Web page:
Regarding the CIQ situation - after educating myself a bit more on the issue, I’m willing to let the “parasites” comment to slide - if applied to QIC and QIC alone. Neither Alma Linux and its community, nor Scientific and all the others - whose only crime was to provide free builds to the community for no money - deserve that treatment.
The Late Night Linux crew make a few points that are worth thinking about.
- Redhat revenues are multiple billions of dollars so this seems to be a move to take more of the money off the table, not because they are unprofitable or that they are in danger of being put out of business (at least hadn’t been – see 2, 3 and 4).
- This policy change may be targeting both Alma (Cloud Linux) and Rocky as they have a business selling support for their rhel clones.
- Point 2 was enabled only because they changed Centos to Centos Stream. That is, by killing Centos, they created Alma and Rocky.
- Somebody (I think Joe Ressington) suggest that this might spell the end for rhel in the long run because people may move towards more open free options like Ubuntu or Opensuse to learn system administration and then when they’re in a position to purchase support licenses, will be less likely to choose Redhat.
Bottom line is Redhat have been very profitable for many years and while Centos likely costed them some licenses, Centos (by far the most popular clone) was controlled by Redhat and did not offer paid support. Killing Centos produced Alma and Rocky who both also sell support licenses.
- The claim made by RedHat people - including in the McGrath interview linked above - is that in the past, the business model RedHat to support CentOS and similar rebuilders (Scientific Linux was around well before the CentOS fold) was that potential customers would start free by installing CentOS, develop expertise, and then want to buy commercial support for those installations, and an “upgrade” from CentOS to RHEL was basically installing 1 package. The claim is that this no longer (or ever) holds water and they don’t see that process as something that creates revenue. As such - and because there is some effort involved in this “debranding” support - they decide to save costs and drop the support.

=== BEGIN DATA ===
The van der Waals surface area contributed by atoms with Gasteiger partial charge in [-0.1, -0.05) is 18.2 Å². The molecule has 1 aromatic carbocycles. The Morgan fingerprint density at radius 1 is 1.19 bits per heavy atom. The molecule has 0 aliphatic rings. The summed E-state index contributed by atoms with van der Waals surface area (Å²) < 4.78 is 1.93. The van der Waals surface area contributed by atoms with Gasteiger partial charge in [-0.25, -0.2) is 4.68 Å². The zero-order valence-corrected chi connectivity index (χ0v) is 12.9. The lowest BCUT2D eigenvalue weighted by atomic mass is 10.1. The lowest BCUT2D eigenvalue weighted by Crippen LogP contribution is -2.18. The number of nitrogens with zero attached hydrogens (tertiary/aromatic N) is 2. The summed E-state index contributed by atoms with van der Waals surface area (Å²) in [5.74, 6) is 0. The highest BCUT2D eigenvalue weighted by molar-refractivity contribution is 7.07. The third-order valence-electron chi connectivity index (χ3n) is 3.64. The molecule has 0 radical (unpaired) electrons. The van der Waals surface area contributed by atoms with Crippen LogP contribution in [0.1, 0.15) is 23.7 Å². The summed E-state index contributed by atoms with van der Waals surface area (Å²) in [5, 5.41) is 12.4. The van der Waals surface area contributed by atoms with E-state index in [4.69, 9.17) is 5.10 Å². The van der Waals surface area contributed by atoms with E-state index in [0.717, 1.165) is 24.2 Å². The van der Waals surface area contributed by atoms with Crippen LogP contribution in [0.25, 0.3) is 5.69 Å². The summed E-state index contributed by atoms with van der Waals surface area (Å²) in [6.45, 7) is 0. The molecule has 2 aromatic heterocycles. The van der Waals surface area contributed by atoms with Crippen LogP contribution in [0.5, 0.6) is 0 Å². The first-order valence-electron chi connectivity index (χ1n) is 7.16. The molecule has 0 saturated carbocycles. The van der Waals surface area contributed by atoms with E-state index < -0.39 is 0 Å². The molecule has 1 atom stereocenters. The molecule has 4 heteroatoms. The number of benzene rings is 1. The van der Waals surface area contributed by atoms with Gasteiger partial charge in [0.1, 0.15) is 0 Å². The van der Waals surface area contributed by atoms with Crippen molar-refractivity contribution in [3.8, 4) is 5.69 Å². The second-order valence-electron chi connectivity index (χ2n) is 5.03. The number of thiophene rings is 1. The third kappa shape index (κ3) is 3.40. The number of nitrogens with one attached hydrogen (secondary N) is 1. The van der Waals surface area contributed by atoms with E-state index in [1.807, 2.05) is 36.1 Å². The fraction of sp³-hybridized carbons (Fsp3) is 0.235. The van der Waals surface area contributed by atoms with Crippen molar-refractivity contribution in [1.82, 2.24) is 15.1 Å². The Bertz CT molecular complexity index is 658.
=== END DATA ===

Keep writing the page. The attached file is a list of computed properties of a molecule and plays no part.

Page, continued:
- @zoof - I’m interested about the claim that Alma Linux has business support offerings: can you share more information? I have failed to locate any such offering from Alma, and also - initially - from Rocky. Eventually I had it explained that the main person behind Rocky is also the owner of a company called CIQ that offers Rocky Linux support services and claims to be the only provider offering “official” Rocky Linux support. This is obviously really bad optics - but I don’t know of any such problem with Alma. If there is - can you please explain?
- I don’t see it coming soon, or at all. RHEL enterprise customers make large moves - like replacing infrastructure OS - on the order of 10 years.
“I’m interested about the claim that Alma Linux has business support offerings: can you share more information? I have failed to locate any such offering from Alma, and also - initially - from Rocky. Eventually I had it explained that the main person behind Rocky is also the owner of a company called CIQ that offers Rocky Linux support services and claims to be the only provider offering “official” Rocky Linux support. This is obviously really bad optics - but I don’t know of any such problem with Alma. If there is - can you please explain?”
Alma Linux was created by the purveyors of Cloud Linux: AlmaLinux is born!!.
You think Alma and Rocky would have happened in the absence of Centos → Centos Stream?
“I don’t see it coming soon, or at all. RHEL enterprise customers make large moves - like replacing infrastructure OS - on the order of 10 years.”
You can paint it however you want but I think this move by Red Hat was really bad and I am not surprised after all that happened before even back then, when Red Hat acquired CentOS. Was it in 2014? Scientific Linux was the first victim. The latter project recommended to use CentOS to not duplicate the work. Now both are dead as we know them. This is not about clickbait or drama. It is about being able to criticize and have a real debate about this decision and its effects on the wider ecosystem.